Reducing power consumption is by no means the solution to the lack of an exponential rise in power requirements. This is in part supported by battery technology vendors as the capacity of batteries has reached a peak and therefore any other high power capacitor or power storage device is too costly and too short-lived to replace the existing battery banks. There were proposed solutions of trying to use fuel cells to combat this, but they have also proved too costly and too short-lived.

With such a crisis we cannot run cars on electricity (that is not saving on power) because you don't have enough electricity for existing usage in the first place. That is where the automobile industry wants to step into with hybrid electric, gas and gasoline hybrids. This too is a short-lived intermediate solution. 

Tidal Power?

Here's the new buzz in the industry - Tidal power plants. Before we take the plunge into Tidal power, we must know that they are equally disruptive of marine ecosystems. Ocean currents are much like weather and their patterns have been subject to severe changes resulting in actual weather changes. Ocean currents began changing in 2004 and are now being remodeled. That would mean, relying on such a power source (kits inside water as sails to produce power or hydel-type reactors on beach fronts) would be equally risky. Hydro electric power has already succumbed to the unpredictable weather/climate alterations. The trouble with climate/weather is that nothing you do will produce any "instant" change in the system. You cannot grow trees in a day hoping that within a month, you will have restored a more predictable normalized weather system - despite the fact that we may have the technology to do that. The reason is simple, we don't have enough real estate to plant any trees anywhere.

The only solution that will work before we plunge into the age of no energy

We need entrepreneurs, engineers, scientists in India to innovate and come up with better ideas. If you're starting up, do not fall in the lap of a multinational, but instead think of how power can be entirely decentralized and cost lesser to manufacture. After this, production is the other area where India cannot quickly innovate (from my experience in seeing lead-free PCBs and PCBs greater than 21 layers not manufactured en masse ever in India - we go to contract manufacturers elsewhere in the world) as investment in new technology is almost always at a stand still.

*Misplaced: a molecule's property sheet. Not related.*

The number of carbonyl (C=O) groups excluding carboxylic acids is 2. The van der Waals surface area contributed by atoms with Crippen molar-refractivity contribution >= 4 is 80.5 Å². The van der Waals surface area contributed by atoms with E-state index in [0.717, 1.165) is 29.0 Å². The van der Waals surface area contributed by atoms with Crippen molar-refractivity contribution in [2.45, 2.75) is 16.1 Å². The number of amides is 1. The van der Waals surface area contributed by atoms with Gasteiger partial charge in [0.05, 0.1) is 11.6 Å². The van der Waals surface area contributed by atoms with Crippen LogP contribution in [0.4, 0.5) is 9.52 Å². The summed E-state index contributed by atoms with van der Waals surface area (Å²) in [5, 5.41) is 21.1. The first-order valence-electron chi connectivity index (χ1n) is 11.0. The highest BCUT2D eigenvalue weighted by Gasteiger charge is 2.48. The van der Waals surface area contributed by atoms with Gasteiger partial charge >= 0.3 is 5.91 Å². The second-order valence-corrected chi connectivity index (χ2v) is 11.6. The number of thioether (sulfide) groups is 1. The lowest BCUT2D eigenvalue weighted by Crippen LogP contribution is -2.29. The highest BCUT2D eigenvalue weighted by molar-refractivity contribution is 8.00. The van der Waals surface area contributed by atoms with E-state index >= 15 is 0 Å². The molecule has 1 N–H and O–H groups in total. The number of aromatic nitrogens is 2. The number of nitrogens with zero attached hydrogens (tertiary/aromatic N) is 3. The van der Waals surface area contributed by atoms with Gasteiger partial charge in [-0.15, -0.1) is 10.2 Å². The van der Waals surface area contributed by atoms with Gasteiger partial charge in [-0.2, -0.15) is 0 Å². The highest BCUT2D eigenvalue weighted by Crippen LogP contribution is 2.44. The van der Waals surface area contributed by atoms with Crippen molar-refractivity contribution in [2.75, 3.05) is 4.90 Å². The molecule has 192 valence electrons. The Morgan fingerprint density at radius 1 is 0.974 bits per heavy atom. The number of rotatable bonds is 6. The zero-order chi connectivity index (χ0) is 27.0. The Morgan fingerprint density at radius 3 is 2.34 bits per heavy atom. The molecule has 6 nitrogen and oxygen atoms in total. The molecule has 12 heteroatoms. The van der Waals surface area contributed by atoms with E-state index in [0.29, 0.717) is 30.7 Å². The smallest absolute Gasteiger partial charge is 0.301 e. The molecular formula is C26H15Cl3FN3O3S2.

We are at the tipping point of the current 'peak' of human civilization. We will fall. It is how we handle this fall that will help us. Another World War will merely accelerate the chain of events that will lead to the fall. There are no peaceful means by which we have succeeded to increase production in the past. German industrial production, USA's industrial production, India's industrial production, Russian industrial production were on an unprecedented maximum during World-War-2 as people worked hard to "end the war." Some have even considered such an approach to try and increase production, but we all know that wars cause more damage than help and do not want to fall into the abyss.

The Bad News: The oncoming "Age of No Energy"

If you have data in digital media, now would be a good time to make hard-copies of whatever is useful, as a lack of power would mean an unprecedented impossibility to access them ever again. Our chief concern would be food/shelter/clothing/security which would all need immediate attention.

Hence today's huge investment in 'information technology' and 'communication technology' as export while necessities like food are being imported is seriously not paying back in the long-term scenario of an energy blackout.

How many companies, colleges are working on 'Communication', 'Aeronautics', 'Avionics' - when these are not going to independently help us feed ourselves. Why have we forgotten the "Need hierarchy pyramid"? All civilizations are chiefly agricultural, whether they like to admit it or not. The fall-back plan is to become hunters with a violent and devastating swing to it.

This is a call to arms or a request for all-hands-on-deck. It's not the political race that we should be worried about, it is total human extinction that is looming around the corner. It may just not happen within our life-span, but definitely our grand-children will witness it unless we take steps to stop it.

Next time you think about buying that new iPhone or Android based Tablet with awesome movie-watching features - remember what is coming is the age of no energy (we aren't merely talking electricity here.)

Back to Electricity

In the following years we might see acute shortages over periods of multiple months with a short rainy season or monsoon helping in just balancing power production. The move to CCFL, LED lighting will slowly teach us lessons about their long-term reliability. Air conditioning/Climate-control would suffice to over consume power in its present design and needs a huge work-over. Batteries will run out sooner every year as equipment consume more power for more features until things try to get back to the basics. By 2020 we might just get back into the dark ages unless we start doing something on a war footing right now.